Responses concerning difficulties in treating child patients, suggested that this was deemed by some to be stressful. One recent nationwide, anonymous cross-sectional survey of 2,441 general dental practitioners (GDPs) working within GB determined that a significant proportion of them reported high levels of psychological stress symptoms, i.e. nervy, tense and depressed and with alcohol use being related to stress [Myers and Myers, 2004]. Others have found that depression was a finding amongst a group of dentists involved in treating children [Mathias et al., 2005]. Furthermore, other workers have noted that dentists agree that children's coping skills compromise dental care and that those individuals who treat children less often find the provision of care more stressful [Pine et al., 2004]. Concerns were noted in this study in relation to managing dental trauma and minor oral surgery. Other workers have noted deficiencies in experience in managing traumatised teeth amongst late-phase dental undergraduate students [Finucane et al., 2004]. Another large study undertaken across five regions in England recorded that both recently-qualified dentists in their post-qualification training year and their supervisors said that undergraduate training in paediatric dentistry had been covered well; the same group reported, however, that the undergraduate experience had not prepared young dentists in orthodontics or minor oral surgical procedures [Patel et al., 2006].

These findings are interesting and a much larger study involving young dentists throughout Great Britain and, perhaps, Europe is indicated. We need to know what aspects of paediatric dentistry, at the undergraduate level, may need to be expanded or covered by immediate postgraduate courses.


A pilot study of recently-qualified dentists working within the Hospital Dental Service in Great Britain indicates that there would appear to gaps in knowledge concerning some conditions seen in children (trauma and minor oral surgery) and it would seem that further post-graduate courses in this discipline at the postgraduate level are needed.


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J. Foley, Department of Paediatric Dentistry, Dundee Dental Hospital, Dundee, UK

Postal address: Dr. J. Foley, Paediatric dentistry, Edinburgh Postgraduate Institute, 4 Lauriston Building, Edinburgh, Scotland, EH3 9HA

Table 1. Topics covered within the study identified by keywords in
a questionnaire to assess general dentists' knowledge of dental care
for children.

 Groups Topics covered

 Trauma Soft tissue injuries; complicated crown
 fractures; pulpotomy technique; splinting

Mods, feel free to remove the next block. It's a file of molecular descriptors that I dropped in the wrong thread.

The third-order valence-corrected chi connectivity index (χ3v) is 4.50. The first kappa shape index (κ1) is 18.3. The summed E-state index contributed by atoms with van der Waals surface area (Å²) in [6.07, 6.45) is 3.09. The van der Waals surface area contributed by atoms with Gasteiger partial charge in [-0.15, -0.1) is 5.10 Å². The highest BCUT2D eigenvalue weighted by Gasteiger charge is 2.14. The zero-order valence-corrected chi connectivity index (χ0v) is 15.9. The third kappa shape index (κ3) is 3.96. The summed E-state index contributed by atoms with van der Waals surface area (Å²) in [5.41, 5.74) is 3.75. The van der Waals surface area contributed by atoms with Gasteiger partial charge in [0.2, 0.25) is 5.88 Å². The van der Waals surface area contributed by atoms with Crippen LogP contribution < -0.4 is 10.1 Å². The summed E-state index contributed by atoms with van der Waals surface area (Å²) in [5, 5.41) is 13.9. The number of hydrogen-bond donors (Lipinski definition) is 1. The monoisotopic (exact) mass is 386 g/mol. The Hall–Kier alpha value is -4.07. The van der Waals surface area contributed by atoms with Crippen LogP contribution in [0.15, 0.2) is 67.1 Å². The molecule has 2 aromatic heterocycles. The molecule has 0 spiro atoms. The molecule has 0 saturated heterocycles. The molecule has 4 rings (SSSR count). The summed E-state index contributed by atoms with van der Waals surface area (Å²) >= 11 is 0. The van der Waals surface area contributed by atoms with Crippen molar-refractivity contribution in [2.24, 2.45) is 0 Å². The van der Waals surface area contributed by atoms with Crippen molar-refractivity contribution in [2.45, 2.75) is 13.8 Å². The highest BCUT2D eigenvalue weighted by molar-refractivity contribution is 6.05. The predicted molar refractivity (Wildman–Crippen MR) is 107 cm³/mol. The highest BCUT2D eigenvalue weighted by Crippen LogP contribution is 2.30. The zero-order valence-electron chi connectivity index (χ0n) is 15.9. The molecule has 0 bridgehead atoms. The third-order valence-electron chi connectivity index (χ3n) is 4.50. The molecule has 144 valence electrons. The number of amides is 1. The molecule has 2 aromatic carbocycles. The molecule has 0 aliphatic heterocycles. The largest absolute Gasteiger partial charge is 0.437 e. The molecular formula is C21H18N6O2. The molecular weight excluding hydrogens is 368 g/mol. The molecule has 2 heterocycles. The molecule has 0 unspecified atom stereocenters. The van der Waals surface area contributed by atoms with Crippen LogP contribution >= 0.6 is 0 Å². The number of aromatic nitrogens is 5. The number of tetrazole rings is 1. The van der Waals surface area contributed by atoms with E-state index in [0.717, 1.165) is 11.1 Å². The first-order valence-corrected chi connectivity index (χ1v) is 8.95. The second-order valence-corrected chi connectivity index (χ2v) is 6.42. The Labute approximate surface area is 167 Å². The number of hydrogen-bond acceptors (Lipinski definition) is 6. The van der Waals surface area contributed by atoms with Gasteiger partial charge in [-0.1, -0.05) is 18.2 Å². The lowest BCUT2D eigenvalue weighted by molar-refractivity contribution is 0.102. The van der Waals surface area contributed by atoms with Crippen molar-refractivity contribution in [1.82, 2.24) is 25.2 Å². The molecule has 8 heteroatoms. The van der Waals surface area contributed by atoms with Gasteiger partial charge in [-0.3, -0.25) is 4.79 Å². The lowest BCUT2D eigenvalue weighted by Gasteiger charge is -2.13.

times; replacement resorption; external
 inflammatory resorption; sensibility tests;
 post-trauma radiographic changes.

 Mixed dentition Impacted permanent maxillary canine; poor
 prognosis first permanent molar teeth;
 infra-occluded primary molar.

Paediatric/orthodontic Median diastema; supernumeraries;
 non-erupted permanent maxillary incisor;
 hypodontia; IOTN scor es; cross-bites.

 Developmental Talon cusp; taurodont teeth; molar incisor
 hypoplasia; amelogenesis imperfecta;
 cleft lip and palate.

 Minor oral surgery Suture types; surgical removal impacted
 canine and supernumerary teeth; mattress
 sutures; dentigerous cysts; retained roots;
 cover plate; dilacerated teeth; apically
 repositioned flaps.

Table 2. Sample of comments received from the dentists
in a questionnaire to assess general dentists' knowledge of
dental care for children.

Comments in relation to treating children


"They never behave"

"They wriggle and it's always a compromise"

Comments in relation to managing dental trauma

"Not done enough, anxious about re-implantation of
an avulsion"

"Always catches you by surprise and not common"

"I don't see it regularly"

"Not seen enough, would seek advice"

Comments regarding paediatric minor oral surgery

"Never done one"

"Never seen a procedure done"

"It's not my job at present and never done it"

Table 3. Median percentage values for responses by general
dentists to a questionnaire on their knowledge of care
for children, according to topics with 25% and 75%
quartiles in parentheses.

 Median Inter-quartile
 % value range (%)

Trauma 48.6 (a) 31.4, 57.1
Mixed dentition 53.3 (a) 46.7, 60.0
Paediatric/orthodontic 57.1 (a) 46.4, 75.0
Developmental 41.7 (ac) 37.5, 50.0
Minor oral surgery 32.3 (bc) 19.4, 41.9

Note: a b c = Within groupings, those followed by the same letter
are not significantly different from each other (Mann-Whitney U,
P < 0.05).
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Author:Foley, J.
Publication:European Archives of Paediatric Dentistry
Article Type:Report
Geographic Code:4EUUK
Date:Sep 1, 2007